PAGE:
-- Jeff Cremer (@JCremerPhoto) September 28, 2016
An Amazon jungle photographer was preparing to check on some camera traps in the Peruvian Amazon last Wednesday when someone called him over to check something out. It was Donald Trump's Hair.
Jeff Cremer, originally from Colorado but living in Lima, Peru, has spent six years photographing in the Peruvian Amazon and leads photography tours there.
So when he saw Donald Trump's Hair, he immediately knew what it was, having seen one four years earlier.
"We call this the Donald Trump's Hair caterpillar for obvious reasons," Cremer told GrindTV via email. "It looks a lot like Donald Trump's hair. Some people call it the 'Trumpapillar.'"
Donald Trump's Hair, officially known as the flannel moth caterpillar (Megalopyge opercularis), resembles the hair of the Republican presidential nominee almost perfectly.
In addition to photos, Cremer shot video of the discovery made in the jungle in Tambopata:
"The caterpillar is pretty interesting because of its size and bright color," Cremer said. "I also think that it's interesting that although it looks really cool, it's actually very dangerous."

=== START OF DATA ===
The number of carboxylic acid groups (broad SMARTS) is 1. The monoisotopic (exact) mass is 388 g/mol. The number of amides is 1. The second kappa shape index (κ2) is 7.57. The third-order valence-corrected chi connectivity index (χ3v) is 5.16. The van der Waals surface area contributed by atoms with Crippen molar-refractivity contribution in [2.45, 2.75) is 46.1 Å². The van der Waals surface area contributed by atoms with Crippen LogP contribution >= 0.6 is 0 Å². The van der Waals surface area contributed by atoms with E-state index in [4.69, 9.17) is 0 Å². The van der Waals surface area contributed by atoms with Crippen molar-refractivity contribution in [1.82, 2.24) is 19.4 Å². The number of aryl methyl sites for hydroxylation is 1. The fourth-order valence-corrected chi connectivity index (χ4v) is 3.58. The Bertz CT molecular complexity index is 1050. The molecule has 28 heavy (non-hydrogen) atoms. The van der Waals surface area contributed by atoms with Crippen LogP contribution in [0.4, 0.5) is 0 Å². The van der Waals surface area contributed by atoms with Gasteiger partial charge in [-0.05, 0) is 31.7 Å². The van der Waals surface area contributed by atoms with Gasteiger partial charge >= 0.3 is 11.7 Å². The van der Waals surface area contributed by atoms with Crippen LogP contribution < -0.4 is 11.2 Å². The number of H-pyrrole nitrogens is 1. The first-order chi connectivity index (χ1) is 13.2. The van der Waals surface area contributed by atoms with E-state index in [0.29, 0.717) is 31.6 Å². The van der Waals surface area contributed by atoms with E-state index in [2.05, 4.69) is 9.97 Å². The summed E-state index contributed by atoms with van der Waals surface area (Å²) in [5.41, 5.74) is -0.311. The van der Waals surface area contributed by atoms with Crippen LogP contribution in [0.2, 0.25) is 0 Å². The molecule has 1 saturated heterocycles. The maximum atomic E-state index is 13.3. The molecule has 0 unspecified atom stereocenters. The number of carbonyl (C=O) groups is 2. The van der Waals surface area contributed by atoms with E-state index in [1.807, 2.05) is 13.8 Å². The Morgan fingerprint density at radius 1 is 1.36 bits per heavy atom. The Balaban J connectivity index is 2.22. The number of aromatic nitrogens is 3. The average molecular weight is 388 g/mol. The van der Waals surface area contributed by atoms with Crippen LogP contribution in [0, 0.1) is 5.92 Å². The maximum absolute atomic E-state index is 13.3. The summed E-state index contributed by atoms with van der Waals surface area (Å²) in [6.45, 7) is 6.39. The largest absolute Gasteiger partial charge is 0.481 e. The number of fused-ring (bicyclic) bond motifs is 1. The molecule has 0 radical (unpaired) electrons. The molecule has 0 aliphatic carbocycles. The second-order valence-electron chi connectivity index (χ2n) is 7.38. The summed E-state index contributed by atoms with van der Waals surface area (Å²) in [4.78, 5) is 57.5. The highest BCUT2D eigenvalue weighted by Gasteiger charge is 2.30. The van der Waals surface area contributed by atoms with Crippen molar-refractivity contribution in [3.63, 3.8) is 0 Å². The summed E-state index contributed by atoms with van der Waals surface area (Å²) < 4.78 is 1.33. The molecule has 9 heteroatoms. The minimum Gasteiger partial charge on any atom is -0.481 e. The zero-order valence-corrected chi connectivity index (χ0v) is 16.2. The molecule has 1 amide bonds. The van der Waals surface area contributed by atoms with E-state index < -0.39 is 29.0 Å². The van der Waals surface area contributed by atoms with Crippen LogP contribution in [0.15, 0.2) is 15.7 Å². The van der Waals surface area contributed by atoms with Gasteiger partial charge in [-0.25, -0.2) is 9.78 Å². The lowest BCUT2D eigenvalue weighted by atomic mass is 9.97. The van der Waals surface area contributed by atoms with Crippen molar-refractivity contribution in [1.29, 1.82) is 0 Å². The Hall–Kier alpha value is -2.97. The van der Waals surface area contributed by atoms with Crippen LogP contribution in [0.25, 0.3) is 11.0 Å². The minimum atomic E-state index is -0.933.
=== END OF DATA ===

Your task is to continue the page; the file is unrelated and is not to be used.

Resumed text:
Cremer said the hair of the venomous caterpillar features "urticating bristles which can cause irritation when they break off and lodge in skin."
"Generally most hairs are only irritating, but some are dangerous to the eyes and respiratory tract, and some can cause severe skin necrosis and shedding," he added.
"A few years ago I was in the jungle and I met a guy with a huge welt on his shoulder. He said that he was walking through the jungle and bumped into a caterpillar that was sitting on a tree."
So Cremer knew to approach Donald Trump's Hair with caution.
"I needed to be careful when taking the pictures because there was a little breeze and the stinging hairs started coming off and floating around in the breeze," Cremer said. "If one of them touched my skin or landed in my eye, it could have been a bad situation."
The moral to the story? Don't touch Donald Trump's Hair.
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